Thursday 22 February 2018

Labour's policies no cure for house crash

Fiach Kelly Political Correspondent

LABOUR and Fine Gael policies at the height of the boom would not have cooled the property market, despite their criticism of Fianna Fail's decisions at the time.

Taoiseach Brian Cowen yesterday came under attack from Labour leader Eamon Gilmore for his handling of the property market when he was Minister for Finance.

But an analysis of opposition policies at the height of the boom shows Labour and Fine Gael were in favour of reforming stamp duty which would have decreased the amount of tax levied on house buyers.

But Labour reforms could have increased property prices because people would have had more money to spend on the actual house rather than giving it to the taxman.

Mr Cowen has denied he ignored warnings about a collapse of the property market and said Labour stamp duty policies during the boom would have made matters worse.

It was a repeat of last week when Mr Cowen also accused the Opposition of criticising him as Finance Minister while forgetting their own policies.

An analysis of those policies by Labour and Fine Gael over the past five years shows several occasions where they mooted policies which would have spurred the property market.

In December 2005, when Mr Cowen was introducing the annual Budget, Fine Gael's Finance spokesperson Richard Bruton complained that stamp duty had not been reformed to help some house buyers.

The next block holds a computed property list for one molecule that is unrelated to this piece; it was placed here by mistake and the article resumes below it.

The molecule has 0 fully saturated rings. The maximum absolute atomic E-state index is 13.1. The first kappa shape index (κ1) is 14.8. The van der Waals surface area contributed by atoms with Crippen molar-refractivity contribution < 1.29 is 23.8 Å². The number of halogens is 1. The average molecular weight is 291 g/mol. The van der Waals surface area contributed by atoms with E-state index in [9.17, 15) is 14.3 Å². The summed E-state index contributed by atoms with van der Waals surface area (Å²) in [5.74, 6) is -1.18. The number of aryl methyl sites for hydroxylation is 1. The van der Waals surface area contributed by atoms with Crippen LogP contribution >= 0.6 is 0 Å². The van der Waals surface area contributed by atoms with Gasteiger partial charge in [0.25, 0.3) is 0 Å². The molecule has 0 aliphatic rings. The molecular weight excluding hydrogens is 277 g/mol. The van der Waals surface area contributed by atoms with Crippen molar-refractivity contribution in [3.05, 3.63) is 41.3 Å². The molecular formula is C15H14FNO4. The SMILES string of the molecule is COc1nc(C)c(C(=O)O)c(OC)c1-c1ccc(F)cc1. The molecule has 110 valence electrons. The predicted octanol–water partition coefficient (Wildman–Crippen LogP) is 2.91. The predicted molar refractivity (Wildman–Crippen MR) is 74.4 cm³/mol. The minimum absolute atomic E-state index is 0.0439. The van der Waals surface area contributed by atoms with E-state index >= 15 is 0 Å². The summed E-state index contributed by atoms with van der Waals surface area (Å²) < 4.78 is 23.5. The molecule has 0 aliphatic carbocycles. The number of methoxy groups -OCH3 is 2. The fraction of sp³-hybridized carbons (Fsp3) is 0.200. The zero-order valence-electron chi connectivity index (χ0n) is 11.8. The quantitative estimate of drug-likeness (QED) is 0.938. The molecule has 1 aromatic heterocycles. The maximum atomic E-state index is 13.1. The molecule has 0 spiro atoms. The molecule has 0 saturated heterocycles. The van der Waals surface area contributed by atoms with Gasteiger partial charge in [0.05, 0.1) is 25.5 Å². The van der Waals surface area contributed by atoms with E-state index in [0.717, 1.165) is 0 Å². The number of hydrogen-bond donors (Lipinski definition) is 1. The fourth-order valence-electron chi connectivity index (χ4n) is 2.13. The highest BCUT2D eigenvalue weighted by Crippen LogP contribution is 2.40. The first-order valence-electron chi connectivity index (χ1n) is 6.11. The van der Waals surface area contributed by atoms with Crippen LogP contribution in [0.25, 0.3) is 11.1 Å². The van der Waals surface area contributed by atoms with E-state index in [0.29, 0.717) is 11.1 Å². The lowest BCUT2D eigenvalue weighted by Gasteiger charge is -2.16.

And during the 2007 election, Labour and Fine Gael published a plan to abolish stamp duty for first-time buyers up to a limit of €450,000. They also proposed restructuring the system for other buyers and no stamp duty up to €100,000.

In contrast, Mr Cowen is widely believed to have only reluctantly agreed to abolish stamp duty for first-time buyers in the run-up to the election. His changes were estimated to cost €76m, compared with the estimated €460m for Fine Gael and Labour's more extensive proposals.

Then Labour leader Pat Rabbitte criticised former PD leader Michael McDowell for taking five years to realise stamp duty was an unfair tax. This came after Mr McDowell called for it to be immediately abolished entirely for first time buyers.

And Labour finance spokeswoman Joan Burton said stamp duty was "savagely" hitting first time buyers when figures showed it yielded €10.5bn for government coffers.

Last week Mr Cowen pointed out that the Opposition had criticised him for not spending enough on public services.

"The irony of politics today is that the Opposition parties criticised us during the good years for spending too little," he said.

hindsight proves FF just could not win on economy. Brendan keenan, p31

Irish Independent

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